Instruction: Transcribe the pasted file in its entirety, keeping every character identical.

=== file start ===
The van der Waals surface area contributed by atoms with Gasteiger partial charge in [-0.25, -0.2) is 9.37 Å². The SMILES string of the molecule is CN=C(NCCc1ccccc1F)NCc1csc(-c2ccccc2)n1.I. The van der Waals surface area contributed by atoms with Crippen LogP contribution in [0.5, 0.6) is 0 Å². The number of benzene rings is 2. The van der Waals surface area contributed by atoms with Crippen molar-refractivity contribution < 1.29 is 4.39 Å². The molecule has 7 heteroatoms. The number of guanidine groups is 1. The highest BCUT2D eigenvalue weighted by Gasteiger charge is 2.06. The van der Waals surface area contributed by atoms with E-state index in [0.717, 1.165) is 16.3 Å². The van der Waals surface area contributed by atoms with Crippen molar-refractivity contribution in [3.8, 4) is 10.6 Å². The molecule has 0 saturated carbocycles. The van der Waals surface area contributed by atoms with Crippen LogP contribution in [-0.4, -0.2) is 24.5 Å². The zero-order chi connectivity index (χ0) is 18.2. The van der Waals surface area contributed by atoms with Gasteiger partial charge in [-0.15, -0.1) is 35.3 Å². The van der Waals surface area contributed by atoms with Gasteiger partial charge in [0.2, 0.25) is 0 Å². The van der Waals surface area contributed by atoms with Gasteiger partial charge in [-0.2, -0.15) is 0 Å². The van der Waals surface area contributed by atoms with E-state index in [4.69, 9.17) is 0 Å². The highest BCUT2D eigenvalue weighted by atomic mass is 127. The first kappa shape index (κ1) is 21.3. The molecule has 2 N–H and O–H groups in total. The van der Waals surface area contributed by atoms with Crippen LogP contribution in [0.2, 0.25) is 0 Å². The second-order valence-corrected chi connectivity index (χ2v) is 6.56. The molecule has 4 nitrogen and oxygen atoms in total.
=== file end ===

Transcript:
The van der Waals surface area contributed by atoms with Gasteiger partial charge in [-0.25, -0.2) is 9.37 Å². The SMILES string of the molecule is CN=C(NCCc1ccccc1F)NCc1csc(-c2ccccc2)n1.I. The van der Waals surface area contributed by atoms with Crippen LogP contribution in [0.5, 0.6) is 0 Å². The number of benzene rings is 2. The van der Waals surface area contributed by atoms with Crippen molar-refractivity contribution < 1.29 is 4.39 Å². The molecule has 7 heteroatoms. The number of guanidine groups is 1. The highest BCUT2D eigenvalue weighted by Gasteiger charge is 2.06. The van der Waals surface area contributed by atoms with E-state index in [0.717, 1.165) is 16.3 Å². The van der Waals surface area contributed by atoms with Crippen molar-refractivity contribution in [3.8, 4) is 10.6 Å². The molecule has 0 saturated carbocycles. The van der Waals surface area contributed by atoms with Crippen LogP contribution in [-0.4, -0.2) is 24.5 Å². The zero-order chi connectivity index (χ0) is 18.2. The van der Waals surface area contributed by atoms with Gasteiger partial charge in [-0.15, -0.1) is 35.3 Å². The van der Waals surface area contributed by atoms with Gasteiger partial charge in [0.2, 0.25) is 0 Å². The van der Waals surface area contributed by atoms with Gasteiger partial charge in [-0.2, -0.15) is 0 Å². The van der Waals surface area contributed by atoms with E-state index in [4.69, 9.17) is 0 Å². The highest BCUT2D eigenvalue weighted by atomic mass is 127. The first kappa shape index (κ1) is 21.3. The molecule has 2 N–H and O–H groups in total. The van der Waals surface area contributed by atoms with Crippen LogP contribution in [0.2, 0.25) is 0 Å². The second-order valence-corrected chi connectivity index (χ2v) is 6.56. The molecule has 4 nitrogen and oxygen atoms in total.